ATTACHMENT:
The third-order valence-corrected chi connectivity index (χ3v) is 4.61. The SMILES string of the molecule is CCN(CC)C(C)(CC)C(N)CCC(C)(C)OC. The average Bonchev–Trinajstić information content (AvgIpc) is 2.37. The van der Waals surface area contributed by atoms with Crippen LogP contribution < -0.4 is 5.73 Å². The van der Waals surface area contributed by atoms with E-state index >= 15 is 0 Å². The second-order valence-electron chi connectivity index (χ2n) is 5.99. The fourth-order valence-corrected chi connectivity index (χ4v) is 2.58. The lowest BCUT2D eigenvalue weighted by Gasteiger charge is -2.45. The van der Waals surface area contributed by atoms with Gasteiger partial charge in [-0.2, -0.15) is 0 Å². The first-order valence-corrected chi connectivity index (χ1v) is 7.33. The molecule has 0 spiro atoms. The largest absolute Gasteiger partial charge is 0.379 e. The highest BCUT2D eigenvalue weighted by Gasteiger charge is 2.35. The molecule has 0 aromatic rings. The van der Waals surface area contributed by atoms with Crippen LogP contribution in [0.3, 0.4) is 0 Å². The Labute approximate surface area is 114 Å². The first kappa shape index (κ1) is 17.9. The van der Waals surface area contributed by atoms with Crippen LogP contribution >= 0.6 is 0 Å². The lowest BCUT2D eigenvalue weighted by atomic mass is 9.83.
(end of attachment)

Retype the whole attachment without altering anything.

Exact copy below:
The third-order valence-corrected chi connectivity index (χ3v) is 4.61. The SMILES string of the molecule is CCN(CC)C(C)(CC)C(N)CCC(C)(C)OC. The average Bonchev–Trinajstić information content (AvgIpc) is 2.37. The van der Waals surface area contributed by atoms with Crippen LogP contribution < -0.4 is 5.73 Å². The van der Waals surface area contributed by atoms with E-state index >= 15 is 0 Å². The second-order valence-electron chi connectivity index (χ2n) is 5.99. The fourth-order valence-corrected chi connectivity index (χ4v) is 2.58. The lowest BCUT2D eigenvalue weighted by Gasteiger charge is -2.45. The van der Waals surface area contributed by atoms with Gasteiger partial charge in [-0.2, -0.15) is 0 Å². The first-order valence-corrected chi connectivity index (χ1v) is 7.33. The molecule has 0 spiro atoms. The largest absolute Gasteiger partial charge is 0.379 e. The highest BCUT2D eigenvalue weighted by Gasteiger charge is 2.35. The molecule has 0 aromatic rings. The van der Waals surface area contributed by atoms with Crippen LogP contribution in [0.3, 0.4) is 0 Å². The Labute approximate surface area is 114 Å². The first kappa shape index (κ1) is 17.9. The van der Waals surface area contributed by atoms with Crippen LogP contribution >= 0.6 is 0 Å². The lowest BCUT2D eigenvalue weighted by atomic mass is 9.83.